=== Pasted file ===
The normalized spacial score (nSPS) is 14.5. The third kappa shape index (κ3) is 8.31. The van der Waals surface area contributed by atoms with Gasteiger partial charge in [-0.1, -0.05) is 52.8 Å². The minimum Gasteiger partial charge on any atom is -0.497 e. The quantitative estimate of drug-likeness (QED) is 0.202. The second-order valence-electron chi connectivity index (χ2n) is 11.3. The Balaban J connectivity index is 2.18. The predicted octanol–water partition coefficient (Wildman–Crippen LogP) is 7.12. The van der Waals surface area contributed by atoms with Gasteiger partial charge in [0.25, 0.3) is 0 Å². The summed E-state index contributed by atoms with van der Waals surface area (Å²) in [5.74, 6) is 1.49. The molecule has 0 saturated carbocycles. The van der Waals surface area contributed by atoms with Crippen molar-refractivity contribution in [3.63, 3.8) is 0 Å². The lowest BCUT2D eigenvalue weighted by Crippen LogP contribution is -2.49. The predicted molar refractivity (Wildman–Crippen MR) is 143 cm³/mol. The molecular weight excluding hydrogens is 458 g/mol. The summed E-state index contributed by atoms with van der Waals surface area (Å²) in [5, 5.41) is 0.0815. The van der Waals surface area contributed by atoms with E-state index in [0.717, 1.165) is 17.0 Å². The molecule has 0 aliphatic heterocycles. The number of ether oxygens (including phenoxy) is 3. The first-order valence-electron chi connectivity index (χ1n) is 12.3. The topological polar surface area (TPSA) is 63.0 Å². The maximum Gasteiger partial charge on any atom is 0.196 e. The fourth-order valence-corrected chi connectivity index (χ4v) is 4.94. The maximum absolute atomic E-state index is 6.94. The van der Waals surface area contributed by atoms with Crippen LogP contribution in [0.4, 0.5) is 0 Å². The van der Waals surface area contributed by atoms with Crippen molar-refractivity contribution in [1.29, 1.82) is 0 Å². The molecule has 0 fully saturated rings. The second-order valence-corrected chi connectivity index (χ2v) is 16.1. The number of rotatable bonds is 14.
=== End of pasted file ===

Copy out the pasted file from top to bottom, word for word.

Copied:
The normalized spacial score (nSPS) is 14.5. The third kappa shape index (κ3) is 8.31. The van der Waals surface area contributed by atoms with Gasteiger partial charge in [-0.1, -0.05) is 52.8 Å². The minimum Gasteiger partial charge on any atom is -0.497 e. The quantitative estimate of drug-likeness (QED) is 0.202. The second-order valence-electron chi connectivity index (χ2n) is 11.3. The Balaban J connectivity index is 2.18. The predicted octanol–water partition coefficient (Wildman–Crippen LogP) is 7.12. The van der Waals surface area contributed by atoms with Gasteiger partial charge in [0.25, 0.3) is 0 Å². The summed E-state index contributed by atoms with van der Waals surface area (Å²) in [5.74, 6) is 1.49. The molecule has 0 saturated carbocycles. The van der Waals surface area contributed by atoms with Crippen molar-refractivity contribution in [3.63, 3.8) is 0 Å². The lowest BCUT2D eigenvalue weighted by Crippen LogP contribution is -2.49. The predicted molar refractivity (Wildman–Crippen MR) is 143 cm³/mol. The molecular weight excluding hydrogens is 458 g/mol. The summed E-state index contributed by atoms with van der Waals surface area (Å²) in [5, 5.41) is 0.0815. The van der Waals surface area contributed by atoms with E-state index in [0.717, 1.165) is 17.0 Å². The molecule has 0 aliphatic heterocycles. The number of ether oxygens (including phenoxy) is 3. The first-order valence-electron chi connectivity index (χ1n) is 12.3. The topological polar surface area (TPSA) is 63.0 Å². The maximum Gasteiger partial charge on any atom is 0.196 e. The fourth-order valence-corrected chi connectivity index (χ4v) is 4.94. The maximum absolute atomic E-state index is 6.94. The van der Waals surface area contributed by atoms with Crippen LogP contribution in [0.4, 0.5) is 0 Å². The van der Waals surface area contributed by atoms with Crippen molar-refractivity contribution in [1.29, 1.82) is 0 Å². The molecule has 0 fully saturated rings. The second-order valence-corrected chi connectivity index (χ2v) is 16.1. The number of rotatable bonds is 14.